Review: American Express Lounge — Sydney (SYD)
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American Express operates seven Centurion lounges in the US, and most have gotten rave reviews. Could the American Express international lounge at Sydney Airport keep up? The verdict is: Not exactly, but it’s still worth a visit.
The lounge is easy to find, with signs throughout the terminal, an icon on the digital map kiosks and a huge billboard perched over the security lines. It would have been impossible to get to my gate without seeing it.
Fortunately, I saw another sign before the security line that led to an unexpected bonus. Express Path — an expedited security screening line — is available to cardholders of The Platinum Card® from American Express. I showed my card to the uniformed worker next to the sign and breezed through to the shortest queue in the terminal.
A sign at the lounge’s front counter lists the 15 different American Express cards that allow entry, 11 of which are exclusive to Australia. US-based travelers can access this lounge with The Platinum Card from American Express, The Business Platinum Card® from American Express and the Amex Centurion card.
Check-In and Layout
After showing my Platinum card along with our boarding passes to the attendant, my guest and I were quickly on our way in. The layout of the lounge is a long rectangular room, with tall tables and stools in the center and seating areas to the sides. At the other end are the food and beverage options.
A lone TV (thankfully on mute during a Cops-style show) hangs on a side wall. Toward the front are monitors with flight information, as flight departures are not announced by the staff.
One side of the seating areas features framed photos of American Express’s long history. The other provides a close-up view of various aircraft at their gates. While tastefully appointed, the narrow room did feel cramped. The chairs were mostly roomy, but the tables tiny; and as more and more passengers entered prior to their evening flights, the room filled with a constant low din. The crowds also put pressure on the wait for the bathrooms, which while roomy, were a one-at-a-time operation.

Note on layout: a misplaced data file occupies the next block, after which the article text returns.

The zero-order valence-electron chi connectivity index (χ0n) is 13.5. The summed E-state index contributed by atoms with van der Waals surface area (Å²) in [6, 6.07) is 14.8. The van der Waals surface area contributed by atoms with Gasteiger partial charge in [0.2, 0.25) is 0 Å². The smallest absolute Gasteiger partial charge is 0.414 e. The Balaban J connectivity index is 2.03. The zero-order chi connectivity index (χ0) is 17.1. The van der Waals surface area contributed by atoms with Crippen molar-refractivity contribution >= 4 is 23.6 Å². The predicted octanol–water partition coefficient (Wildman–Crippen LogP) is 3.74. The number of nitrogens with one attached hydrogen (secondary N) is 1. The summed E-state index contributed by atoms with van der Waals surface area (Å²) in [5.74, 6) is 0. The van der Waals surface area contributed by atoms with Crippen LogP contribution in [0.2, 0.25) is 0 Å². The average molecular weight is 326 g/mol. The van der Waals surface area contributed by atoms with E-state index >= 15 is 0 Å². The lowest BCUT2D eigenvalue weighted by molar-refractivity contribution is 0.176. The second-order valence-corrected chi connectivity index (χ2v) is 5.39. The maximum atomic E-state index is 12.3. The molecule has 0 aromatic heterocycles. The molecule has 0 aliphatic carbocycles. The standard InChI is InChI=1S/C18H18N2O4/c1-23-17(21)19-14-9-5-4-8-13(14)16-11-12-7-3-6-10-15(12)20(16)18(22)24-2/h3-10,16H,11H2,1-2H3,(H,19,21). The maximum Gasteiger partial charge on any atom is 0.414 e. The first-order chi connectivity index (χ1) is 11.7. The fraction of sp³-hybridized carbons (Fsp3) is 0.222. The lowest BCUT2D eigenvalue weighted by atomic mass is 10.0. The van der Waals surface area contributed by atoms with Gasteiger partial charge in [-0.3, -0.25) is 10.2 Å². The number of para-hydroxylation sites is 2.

Electrical outlets were plentiful, though a little tricky to access along the floor. The free Wi-Fi clocked in at pleasantly fast speeds of 26.31/36.37 Mbps.
Unlike the Centurion lounges I had visited, here there were no showers, massages or chaise longues.
Food and Beverage
My guest and I have almost exact opposite diets (she vegetarian and fish, and me meat and no fish) and both found plenty to snack on — snacks, not the full chef-inspired meal you get at a Centurion lounge.
All the prepared foods were more banquet quality than restaurant quality, but the disappointment was tempered by the variety and quantity of cold options.
Whether you wanted to make a sandwich, assemble a salad, sample whole fresh fruit or stack up on cheese and crackers, you could find it here.
The beverage offerings showed a little more creativity and flair, with regional wines (including a delicious sparkling wine) offered up alongside draft beer, quality liquors and the usual soft drinks. All was complimentary, the downside being that aside from the soft drinks, every item had to be served by the lone bartender.
A custom coffee bar was a nice touch as well.
The condition of the lounge was excellent, and the service was attentive, with used glasses and dishes whisked away quickly. Food seemed to be replenished regularly, and the staff was all polite and professional.
I would visit the American Express Lounge at Sydney Airport again, but I would first check out other lounges there to see who might provide a more relaxed and luxurious experience.
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